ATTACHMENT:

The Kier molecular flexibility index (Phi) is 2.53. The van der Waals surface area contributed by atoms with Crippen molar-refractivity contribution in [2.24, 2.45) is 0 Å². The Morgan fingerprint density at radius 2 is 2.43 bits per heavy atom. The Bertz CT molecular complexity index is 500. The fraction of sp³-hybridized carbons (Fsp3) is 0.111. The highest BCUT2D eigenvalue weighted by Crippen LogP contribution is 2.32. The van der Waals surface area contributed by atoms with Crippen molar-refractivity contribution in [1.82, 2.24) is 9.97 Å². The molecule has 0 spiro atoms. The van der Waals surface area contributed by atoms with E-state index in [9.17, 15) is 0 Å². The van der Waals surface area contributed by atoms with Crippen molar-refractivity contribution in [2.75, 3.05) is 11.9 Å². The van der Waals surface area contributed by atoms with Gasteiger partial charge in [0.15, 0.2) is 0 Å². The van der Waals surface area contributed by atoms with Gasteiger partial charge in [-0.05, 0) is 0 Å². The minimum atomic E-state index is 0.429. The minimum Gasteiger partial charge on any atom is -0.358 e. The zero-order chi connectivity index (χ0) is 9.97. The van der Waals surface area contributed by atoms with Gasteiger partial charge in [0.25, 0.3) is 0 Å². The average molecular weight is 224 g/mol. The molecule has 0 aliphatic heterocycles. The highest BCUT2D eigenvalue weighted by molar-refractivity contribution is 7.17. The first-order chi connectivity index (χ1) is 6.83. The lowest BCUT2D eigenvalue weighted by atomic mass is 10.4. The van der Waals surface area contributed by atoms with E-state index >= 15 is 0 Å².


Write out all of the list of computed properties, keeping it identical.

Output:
The Kier molecular flexibility index (Phi) is 2.53. The van der Waals surface area contributed by atoms with Crippen molar-refractivity contribution in [2.24, 2.45) is 0 Å². The Morgan fingerprint density at radius 2 is 2.43 bits per heavy atom. The Bertz CT molecular complexity index is 500. The fraction of sp³-hybridized carbons (Fsp3) is 0.111. The highest BCUT2D eigenvalue weighted by Crippen LogP contribution is 2.32. The van der Waals surface area contributed by atoms with Crippen molar-refractivity contribution in [1.82, 2.24) is 9.97 Å². The molecule has 0 spiro atoms. The van der Waals surface area contributed by atoms with E-state index in [9.17, 15) is 0 Å². The van der Waals surface area contributed by atoms with Crippen molar-refractivity contribution in [2.75, 3.05) is 11.9 Å². The van der Waals surface area contributed by atoms with Gasteiger partial charge in [0.15, 0.2) is 0 Å². The van der Waals surface area contributed by atoms with Gasteiger partial charge in [-0.05, 0) is 0 Å². The minimum atomic E-state index is 0.429. The minimum Gasteiger partial charge on any atom is -0.358 e. The zero-order chi connectivity index (χ0) is 9.97. The van der Waals surface area contributed by atoms with Gasteiger partial charge in [0.25, 0.3) is 0 Å². The average molecular weight is 224 g/mol. The molecule has 0 aliphatic heterocycles. The highest BCUT2D eigenvalue weighted by molar-refractivity contribution is 7.17. The first-order chi connectivity index (χ1) is 6.83. The lowest BCUT2D eigenvalue weighted by atomic mass is 10.4. The van der Waals surface area contributed by atoms with E-state index >= 15 is 0 Å².